Nano@Tech: Gluing Molecules to Surfaces: Nanocoatings for Improved Durability of Molecularly Enabled Devices

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Location Change Alert!

Nano@Tech on August 30th will be held in Pettit Building
Conference Rooms 102  A&B


Mark Losego, School of Materials Science and Engineering,
Georgia Institute of Technology

Abstract: Molecularly sensitized devices that rely on surface bound molecules to impart functionality are keenly susceptible to device degradation via hydrolysis of anchor group chemistries and subsequent molecule detachment. Recent commercialization success in dye-sensitized solar cells is largely possible due to brute-force encapsulation engineering. However, using molecular sensitizers in aqueous environments as water oxidation catalysts or biological sensors poses an even greater challenge. This talk will highlight new advances in the use of low temperature atomic layer deposition (ALD) applied after surface functionalization to drastically improve molecular attachment in aqueous environs. We have shown that ultrathin (< 1 nm) ALD coatings of inorganic oxides ON TOP of the molecular sensitizers improve attachment by orders of magnitude. These “coated” molecules still function as light absorbers, electron transfer agents, and catalytic species. The current state-of-the-science will be discussed including what has been learned about the changes in chemical structure upon ALD processing via in-situ FTIR spectroscopy studies and what current challenges remain in fully understanding how ALD encapsulation affects electron transfer at the molecule-substrate interface.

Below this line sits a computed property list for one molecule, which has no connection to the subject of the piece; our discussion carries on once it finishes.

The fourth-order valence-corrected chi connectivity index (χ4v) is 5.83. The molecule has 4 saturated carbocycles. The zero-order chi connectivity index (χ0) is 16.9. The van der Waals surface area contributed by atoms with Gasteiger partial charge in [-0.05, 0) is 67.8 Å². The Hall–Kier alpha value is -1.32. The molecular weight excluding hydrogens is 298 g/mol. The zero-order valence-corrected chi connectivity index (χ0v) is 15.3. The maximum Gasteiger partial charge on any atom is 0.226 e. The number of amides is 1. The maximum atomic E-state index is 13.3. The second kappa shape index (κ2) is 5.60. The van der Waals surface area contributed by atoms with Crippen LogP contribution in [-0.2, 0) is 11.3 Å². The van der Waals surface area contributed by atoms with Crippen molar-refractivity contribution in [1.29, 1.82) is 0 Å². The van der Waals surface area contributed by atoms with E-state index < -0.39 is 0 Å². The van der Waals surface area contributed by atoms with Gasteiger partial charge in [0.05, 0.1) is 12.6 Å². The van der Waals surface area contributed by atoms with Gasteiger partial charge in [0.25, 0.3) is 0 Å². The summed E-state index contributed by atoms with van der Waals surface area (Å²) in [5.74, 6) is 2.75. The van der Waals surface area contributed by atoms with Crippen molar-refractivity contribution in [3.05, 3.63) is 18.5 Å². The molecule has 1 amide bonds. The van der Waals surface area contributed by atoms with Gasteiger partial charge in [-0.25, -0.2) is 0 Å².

Bio: Prof. Mark Losego received his B.S. degree from Penn State University and his M.S. and Ph.D. from NC State University, all in materials science.  Prior to joining the materials science and engineering faculty at Georgia Tech in 2014, he was a postdoctoral researcher at the University of Illinois and a research faculty member in Chemical Engineering at NC State. His research focuses on developing, characterizing and measuring the performance of advanced materials systems for renewable energy generation, energy storage, microelectronics, thermal energy management, and national security applications. His research group has expertise in advanced materials synthesis using both liquid-phase chemical solution methods and vacuum-based vapor phase processing (ALD, MLD, PVD, etc.).  The Losego Lab combines this unique set of expertise to explore complex materials systems that interface organic and inorganic components for synergistic functionalities.  Prof. Losego has over 60 peer-reviewed publications in leading scientific journals and recently, his thermoelectric textile technology was licensed by a startup company for further commercial development.

Location Change Alert!

Nano@Tech on August 30th will be held in Pettit Building
Conference Rooms 102  A&B


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